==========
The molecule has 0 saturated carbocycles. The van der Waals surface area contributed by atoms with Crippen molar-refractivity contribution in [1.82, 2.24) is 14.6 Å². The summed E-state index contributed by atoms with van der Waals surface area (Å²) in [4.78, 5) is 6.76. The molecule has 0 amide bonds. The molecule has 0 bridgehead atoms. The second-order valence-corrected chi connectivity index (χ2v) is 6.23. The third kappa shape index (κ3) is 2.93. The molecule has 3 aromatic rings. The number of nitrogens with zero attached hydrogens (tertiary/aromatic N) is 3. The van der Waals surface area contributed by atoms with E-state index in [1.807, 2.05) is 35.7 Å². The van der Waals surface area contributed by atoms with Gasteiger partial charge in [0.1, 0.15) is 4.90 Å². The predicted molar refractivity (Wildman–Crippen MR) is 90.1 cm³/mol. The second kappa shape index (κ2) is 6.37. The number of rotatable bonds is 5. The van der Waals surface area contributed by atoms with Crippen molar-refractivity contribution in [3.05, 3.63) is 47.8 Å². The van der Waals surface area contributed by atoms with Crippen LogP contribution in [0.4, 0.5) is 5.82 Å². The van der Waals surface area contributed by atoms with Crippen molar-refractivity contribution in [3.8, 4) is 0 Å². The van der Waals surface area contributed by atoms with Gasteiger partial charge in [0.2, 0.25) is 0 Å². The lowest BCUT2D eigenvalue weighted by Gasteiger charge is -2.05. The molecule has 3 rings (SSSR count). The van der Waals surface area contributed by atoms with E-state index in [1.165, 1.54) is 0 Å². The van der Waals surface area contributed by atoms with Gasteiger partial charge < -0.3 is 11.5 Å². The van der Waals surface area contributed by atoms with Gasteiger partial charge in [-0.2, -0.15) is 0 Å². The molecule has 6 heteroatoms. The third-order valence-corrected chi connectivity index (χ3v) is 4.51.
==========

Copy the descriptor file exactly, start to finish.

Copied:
The molecule has 0 saturated carbocycles. The van der Waals surface area contributed by atoms with Crippen molar-refractivity contribution in [1.82, 2.24) is 14.6 Å². The summed E-state index contributed by atoms with van der Waals surface area (Å²) in [4.78, 5) is 6.76. The molecule has 0 amide bonds. The molecule has 0 bridgehead atoms. The second-order valence-corrected chi connectivity index (χ2v) is 6.23. The third kappa shape index (κ3) is 2.93. The molecule has 3 aromatic rings. The number of nitrogens with zero attached hydrogens (tertiary/aromatic N) is 3. The van der Waals surface area contributed by atoms with E-state index in [1.807, 2.05) is 35.7 Å². The van der Waals surface area contributed by atoms with Gasteiger partial charge in [0.1, 0.15) is 4.90 Å². The predicted molar refractivity (Wildman–Crippen MR) is 90.1 cm³/mol. The second kappa shape index (κ2) is 6.37. The number of rotatable bonds is 5. The van der Waals surface area contributed by atoms with Crippen molar-refractivity contribution in [3.05, 3.63) is 47.8 Å². The van der Waals surface area contributed by atoms with Crippen LogP contribution in [0.4, 0.5) is 5.82 Å². The van der Waals surface area contributed by atoms with Crippen molar-refractivity contribution in [3.8, 4) is 0 Å². The van der Waals surface area contributed by atoms with Gasteiger partial charge in [0.2, 0.25) is 0 Å². The lowest BCUT2D eigenvalue weighted by Gasteiger charge is -2.05. The molecule has 3 rings (SSSR count). The van der Waals surface area contributed by atoms with E-state index in [1.165, 1.54) is 0 Å². The van der Waals surface area contributed by atoms with Gasteiger partial charge < -0.3 is 11.5 Å². The van der Waals surface area contributed by atoms with Gasteiger partial charge in [-0.2, -0.15) is 0 Å². The molecule has 6 heteroatoms. The third-order valence-corrected chi connectivity index (χ3v) is 4.51.